Okay I couldn't find a photo of Pat Roberston praying, but Rick Warren will do.

Here’s the thing – I’m not comfortable doubting Pat’s relationship with God. It just doesn’t feel right. As easy it as to say “wow – what a nutcase,” something in me holds back.

I’m sure Pot prays and talk to God and struggles with him and tries to listen to him, just as I do. So for me to say that I doubt God told Pat Robertson to watch out for mass killings in 2007 it means that I discredit this man’s personal communion with God. I don’t want to do that, even though his claims are asinine. I can’t completely doubt them.
What do you do with someone who is seemingly a man/person of God, who seemingly loves Jesus and wants to advance his kingdom (though I have a suspicion of our views of the kingdom differ greatly) yet says things like this? They’ve been Christians for double my lifespan, they can quote a heck of a lot more Scripture than I’ll ever be able to, and though these don’t necessarily lead to a closer relationship with God or knowing him any better, it nonetheless puts us all in a hard place.

Similarly, for those of you out there who may not side with my more progressive Christian tendencies – can you really doubt my entire relationship with Jesus? It may seem like I have some glaring holes and painfully obvious mistaken beliefs – but does that mean I have no relationship with God at all.

How do you reconcile this? I’ll assume that Rob Bell prayed about the contents of his book, and we can assume God never put up a stop sign. I feel convicted about my beliefs, and so do those who disagree. What do you think?

The Holy Spirit Flunks Out Of Seminary, Or Being Afraid To Speak

Christians love to debate each other. Opinions? We’ve got more than enough to go around – they’re like fishes and loaves in these parts. Gone are the days when the people relied on their village minister. Thanks to the printing press and the internet Christians are making smarter and smarter.

And they’re not afraid to use it.

A few times here on the blog I’ve posted things that were a risk in my eyes. I have theories and ideas and that make me climb out the window to shimmy on a limb to share them. My late night hobby is browsing my Google Reader and commenting on blogs. But sometimes I just kept my keyboard’s mouth shut.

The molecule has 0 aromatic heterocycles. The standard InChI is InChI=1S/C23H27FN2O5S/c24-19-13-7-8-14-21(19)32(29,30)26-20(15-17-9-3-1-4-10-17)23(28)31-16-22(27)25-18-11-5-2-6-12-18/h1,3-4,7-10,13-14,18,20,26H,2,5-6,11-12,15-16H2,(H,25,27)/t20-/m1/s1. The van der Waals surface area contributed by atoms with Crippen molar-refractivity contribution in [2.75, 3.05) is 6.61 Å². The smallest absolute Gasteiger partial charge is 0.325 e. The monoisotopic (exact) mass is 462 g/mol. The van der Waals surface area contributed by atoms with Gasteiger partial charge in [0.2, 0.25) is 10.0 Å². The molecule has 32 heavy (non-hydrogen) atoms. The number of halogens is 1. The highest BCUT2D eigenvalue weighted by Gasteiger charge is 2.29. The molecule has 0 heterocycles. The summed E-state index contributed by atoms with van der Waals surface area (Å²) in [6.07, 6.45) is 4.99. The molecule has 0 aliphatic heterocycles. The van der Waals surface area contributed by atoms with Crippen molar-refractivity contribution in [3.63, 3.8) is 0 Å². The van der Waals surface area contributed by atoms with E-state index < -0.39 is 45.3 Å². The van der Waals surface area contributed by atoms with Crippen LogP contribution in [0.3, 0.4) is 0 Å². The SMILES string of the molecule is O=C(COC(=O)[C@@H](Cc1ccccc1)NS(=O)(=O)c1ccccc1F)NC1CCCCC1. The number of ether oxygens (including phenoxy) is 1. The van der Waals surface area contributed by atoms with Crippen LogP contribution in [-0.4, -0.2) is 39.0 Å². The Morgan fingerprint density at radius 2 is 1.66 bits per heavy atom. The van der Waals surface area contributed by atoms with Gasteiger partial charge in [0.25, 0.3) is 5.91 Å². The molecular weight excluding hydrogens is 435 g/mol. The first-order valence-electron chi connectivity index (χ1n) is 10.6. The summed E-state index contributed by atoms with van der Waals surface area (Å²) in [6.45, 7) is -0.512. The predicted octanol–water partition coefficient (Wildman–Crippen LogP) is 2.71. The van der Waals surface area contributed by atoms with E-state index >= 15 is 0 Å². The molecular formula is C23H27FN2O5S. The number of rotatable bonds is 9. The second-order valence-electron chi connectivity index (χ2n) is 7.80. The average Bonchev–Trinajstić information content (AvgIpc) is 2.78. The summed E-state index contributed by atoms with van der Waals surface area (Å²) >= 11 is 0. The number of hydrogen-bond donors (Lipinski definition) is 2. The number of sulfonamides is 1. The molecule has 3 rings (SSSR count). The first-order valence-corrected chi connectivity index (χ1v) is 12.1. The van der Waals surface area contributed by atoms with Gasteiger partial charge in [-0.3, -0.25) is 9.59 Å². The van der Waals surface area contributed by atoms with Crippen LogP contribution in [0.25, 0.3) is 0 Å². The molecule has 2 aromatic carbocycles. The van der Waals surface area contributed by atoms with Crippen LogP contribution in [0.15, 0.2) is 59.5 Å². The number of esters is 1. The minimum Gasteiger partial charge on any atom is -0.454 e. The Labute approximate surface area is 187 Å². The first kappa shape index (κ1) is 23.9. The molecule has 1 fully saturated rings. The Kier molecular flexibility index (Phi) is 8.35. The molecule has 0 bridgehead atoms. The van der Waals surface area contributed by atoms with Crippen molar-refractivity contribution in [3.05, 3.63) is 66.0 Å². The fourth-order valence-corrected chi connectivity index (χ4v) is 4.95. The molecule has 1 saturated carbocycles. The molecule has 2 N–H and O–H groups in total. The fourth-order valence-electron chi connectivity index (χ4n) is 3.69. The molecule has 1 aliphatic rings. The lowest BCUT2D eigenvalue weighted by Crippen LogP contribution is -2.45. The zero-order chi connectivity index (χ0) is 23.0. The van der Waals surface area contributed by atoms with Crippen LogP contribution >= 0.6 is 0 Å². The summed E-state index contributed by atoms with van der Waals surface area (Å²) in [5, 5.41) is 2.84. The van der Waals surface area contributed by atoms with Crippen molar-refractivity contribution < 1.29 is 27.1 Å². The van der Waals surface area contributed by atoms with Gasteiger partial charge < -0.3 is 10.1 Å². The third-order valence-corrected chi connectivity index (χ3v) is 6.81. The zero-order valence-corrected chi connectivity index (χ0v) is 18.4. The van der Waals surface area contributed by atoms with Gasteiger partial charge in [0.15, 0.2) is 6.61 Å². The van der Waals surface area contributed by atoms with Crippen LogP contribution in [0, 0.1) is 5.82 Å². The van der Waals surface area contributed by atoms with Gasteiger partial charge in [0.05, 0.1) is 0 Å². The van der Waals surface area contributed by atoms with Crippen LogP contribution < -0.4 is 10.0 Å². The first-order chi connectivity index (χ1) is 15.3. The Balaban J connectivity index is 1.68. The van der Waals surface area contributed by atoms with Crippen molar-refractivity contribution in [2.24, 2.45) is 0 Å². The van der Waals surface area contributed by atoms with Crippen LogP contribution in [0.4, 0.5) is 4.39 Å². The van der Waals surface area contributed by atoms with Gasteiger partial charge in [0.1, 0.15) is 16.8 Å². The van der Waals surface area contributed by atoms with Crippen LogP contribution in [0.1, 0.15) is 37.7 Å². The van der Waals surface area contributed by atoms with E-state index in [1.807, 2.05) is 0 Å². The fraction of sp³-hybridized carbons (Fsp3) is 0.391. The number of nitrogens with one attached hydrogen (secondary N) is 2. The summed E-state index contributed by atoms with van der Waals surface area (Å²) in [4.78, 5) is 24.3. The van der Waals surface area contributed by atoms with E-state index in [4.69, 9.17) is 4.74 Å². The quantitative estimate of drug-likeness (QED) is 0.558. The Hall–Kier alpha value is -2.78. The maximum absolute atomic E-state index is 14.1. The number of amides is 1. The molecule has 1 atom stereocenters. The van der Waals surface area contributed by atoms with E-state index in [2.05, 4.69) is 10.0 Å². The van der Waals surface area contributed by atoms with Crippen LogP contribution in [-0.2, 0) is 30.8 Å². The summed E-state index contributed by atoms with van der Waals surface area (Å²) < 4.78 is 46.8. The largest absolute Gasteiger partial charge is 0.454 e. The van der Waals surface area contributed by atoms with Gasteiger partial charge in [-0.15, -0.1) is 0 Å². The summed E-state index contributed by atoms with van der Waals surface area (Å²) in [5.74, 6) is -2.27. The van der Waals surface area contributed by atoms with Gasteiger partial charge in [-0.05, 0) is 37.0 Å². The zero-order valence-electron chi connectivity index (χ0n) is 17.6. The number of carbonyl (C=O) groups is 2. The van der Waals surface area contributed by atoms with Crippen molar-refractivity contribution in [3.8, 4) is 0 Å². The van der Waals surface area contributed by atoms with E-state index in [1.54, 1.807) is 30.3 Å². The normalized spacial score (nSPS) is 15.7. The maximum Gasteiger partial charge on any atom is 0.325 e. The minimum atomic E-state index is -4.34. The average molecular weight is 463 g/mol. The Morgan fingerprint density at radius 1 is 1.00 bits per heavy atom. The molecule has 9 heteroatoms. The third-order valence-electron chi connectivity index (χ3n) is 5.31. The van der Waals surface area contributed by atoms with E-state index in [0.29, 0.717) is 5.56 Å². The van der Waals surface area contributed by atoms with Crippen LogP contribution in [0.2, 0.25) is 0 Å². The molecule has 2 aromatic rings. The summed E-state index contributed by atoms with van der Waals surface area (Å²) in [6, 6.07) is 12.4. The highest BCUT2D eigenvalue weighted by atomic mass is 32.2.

There seems to be a sort of academic police who go on patrol and inspect every little thing you say to see if it can withstand the most advanced intellectual scrutiny. It’s intimidating. It feels like you’re on trial. I’m just trying to contribute to a conversation (apologies for sounding emergent.) It seems like the intellectual types can hijack the conversation and make themselves the authority so that their word is the final one.

Just because you haven’t gone to seminary and you aren’t defending your claim with complex theology doesn’t mean you can’t say anything at all. It doesn’t mean you can’t add anything valuable. Especially when it comes to Christianity. In this world, children see the Kingdom more brightly then the well trained teacher.

This post began as a lament, but the more I’ve thought about it the more I think we’re doing something dangerous.

I don’t think Jesus meant that only the well educated can speak with authority. He was a man/God of the people. If anything the guys who had their noses in the books all the time missed the bigger picture. The academic types have appointed themselves the keepers of truth and by their standard truth is judged.

In no way, of course, am I saying academics and Christianity are enemies. But I wonder if we’re replaced the movement of the Holy Spirit with our lofty scholarly debates. Jesus seemed to think everyone was worthy – not just the high flying experts. And I think in all of our debates it’s very easy to write off alleged movements of the Holy Spirit and instead rely on figuring it systematically.

I’m even ridiculous enough to say we’ve idolized academics and turned it into some sort of God that who sits just below Jesus yet well above the Holy Spirit. This Jesus thing is not solely an academic endeavor.

Have you encountered this fear of being picked apart by the academic police?